Haunted Honeymoon

Film Review: Dear Mr. Gacy (2010)

SYNOPSIS:

A chronicle of the interaction between college student Jason Moss and the object of his obsession, serial killer John Wayne Gacy.

REVIEW:

“Dear Mr’ Gacy” may perhaps be one of the most intriguing and original Gacy focused films that have come out to this date. What makes it so damn entertaining is that it’s not directly related to another Gacy retelling picture as it is to a new angle using Gacy as a focal charter. It could be argued that the character of Gacy could have been a number of serial killer figures but its his sorrid past with young boys and a psychologic manipulation that really makes Gacy a perfect candidate for the premise.

Jason Moss (Jesse Moss), a young student who wants to impress his teacher by proactively chasing a scenario while bent on academic superiority, takes a chance on a strange idea. His idea is to base his report on the serial killer John Wayne Gacy. Now in the film, Gacy is still incarcerated suggesting that the time period is 1994 right before his public execution on death row. As Jason pursues his project, he finds that research alone on Gacy is not going to fit the bill for some truly dynamic content. His angle comes in the way of actually writing to Gacy in hopes of a return response.

Well, careful what you ask for, as Gacy not only responds but starts to grow a rather uncomfortable friendship with Jason. At first the letters become more personal and more informative suggesting that Jason is being manipulative at Gacy’s own game of manipulation by tricking John into new content he can use in his report. Though it’s the level at which Jason takes this that starts to defy the motivational pursuit that we’d expected from a young student. Jason targets Gacy’s interest by including some rather racy photos of himself to leverage Gacys interest and affinity with homosexual tendencies. This creates a closer engagement that begins grow uncomfortable as Gacy takes the next step and phones Jason on a regular basis. While Jason tries to maintain his facade, it’s clear that Gacy is beginning to gain an upper hand by pure manipulation himself. The bizarre relationship starts to affect Jason’s own life and begins to mirror the facade he was setting up to gain Gacy’s trusts.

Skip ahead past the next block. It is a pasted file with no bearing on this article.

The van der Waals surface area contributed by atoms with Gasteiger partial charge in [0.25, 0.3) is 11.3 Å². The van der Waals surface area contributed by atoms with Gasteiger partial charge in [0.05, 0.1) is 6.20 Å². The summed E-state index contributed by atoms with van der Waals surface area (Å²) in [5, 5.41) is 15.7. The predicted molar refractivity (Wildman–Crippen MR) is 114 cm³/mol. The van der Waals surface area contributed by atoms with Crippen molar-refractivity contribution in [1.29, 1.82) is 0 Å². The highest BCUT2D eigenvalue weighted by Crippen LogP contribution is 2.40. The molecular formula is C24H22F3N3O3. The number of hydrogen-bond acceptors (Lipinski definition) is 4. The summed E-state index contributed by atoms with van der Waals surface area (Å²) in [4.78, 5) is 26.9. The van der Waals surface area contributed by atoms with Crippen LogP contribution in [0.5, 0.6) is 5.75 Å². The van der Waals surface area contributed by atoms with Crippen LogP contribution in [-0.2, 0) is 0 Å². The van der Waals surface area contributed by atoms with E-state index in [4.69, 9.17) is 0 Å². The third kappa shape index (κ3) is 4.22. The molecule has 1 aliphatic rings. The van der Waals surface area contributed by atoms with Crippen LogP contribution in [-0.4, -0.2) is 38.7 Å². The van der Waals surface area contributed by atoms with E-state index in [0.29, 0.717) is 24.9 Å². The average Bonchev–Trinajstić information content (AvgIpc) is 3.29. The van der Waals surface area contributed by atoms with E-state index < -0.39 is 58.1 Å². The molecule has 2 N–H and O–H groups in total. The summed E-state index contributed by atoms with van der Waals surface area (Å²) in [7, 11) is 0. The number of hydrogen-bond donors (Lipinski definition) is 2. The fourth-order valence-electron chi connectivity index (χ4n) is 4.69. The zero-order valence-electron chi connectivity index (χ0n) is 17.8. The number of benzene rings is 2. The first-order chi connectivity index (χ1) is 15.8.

William Forsythe does an excellent role in his interpretation of Gacy. Maybe even too good, that I began to wonder if the original John Wayne Gacy was really as dynamic as the actor himself. Though in the framework of the film, he is believable as a twisted but personable entity that was responsible for so many murdered young boys. What is unique is that Gacy fails to ever commit to the fact that he was responsible for all these deaths. In a sense even though the evidence is clear, we begin to wonder ourselves about the facts. Jesse Moss is brilliant as his intensity and naive seems to morph over the time of the films progression into a place that can’t end in a good way. We get to explore a touchy subject that is presented on a different note to really focus on this angle of a serial killers storytelling.

The film is noted as being a true story that makes the journey all the more intriguing. Though I didn’t know this when I started the review. We know that Gacy eventually is executed but it also explores the minds of the young and motivated and what the consequence of such actions can entail. Somehow, in dark drama, you tend to feel that there is  a message at the end of the day. While the obvious choice would be don’t toy with convicted serial killers, I felt perhaps that message was something deeper and at the peril of staring evil in the face. It’s not giving anything away to mention that the movie also ends showing us the images of the real persons who this movie portrays. And because of that, I felt it really brings us closer to the dramatics of the situation

The film is directed by Svetozar Ristovski who really did his homework by bringing us a genuine interpretation of a real event. Even so, it feels like a movie and that’s what makes it scary. There is a moment when we begin to wonder if the constrains of prison are really much restraints at all. and that is the biggest fear factor here.

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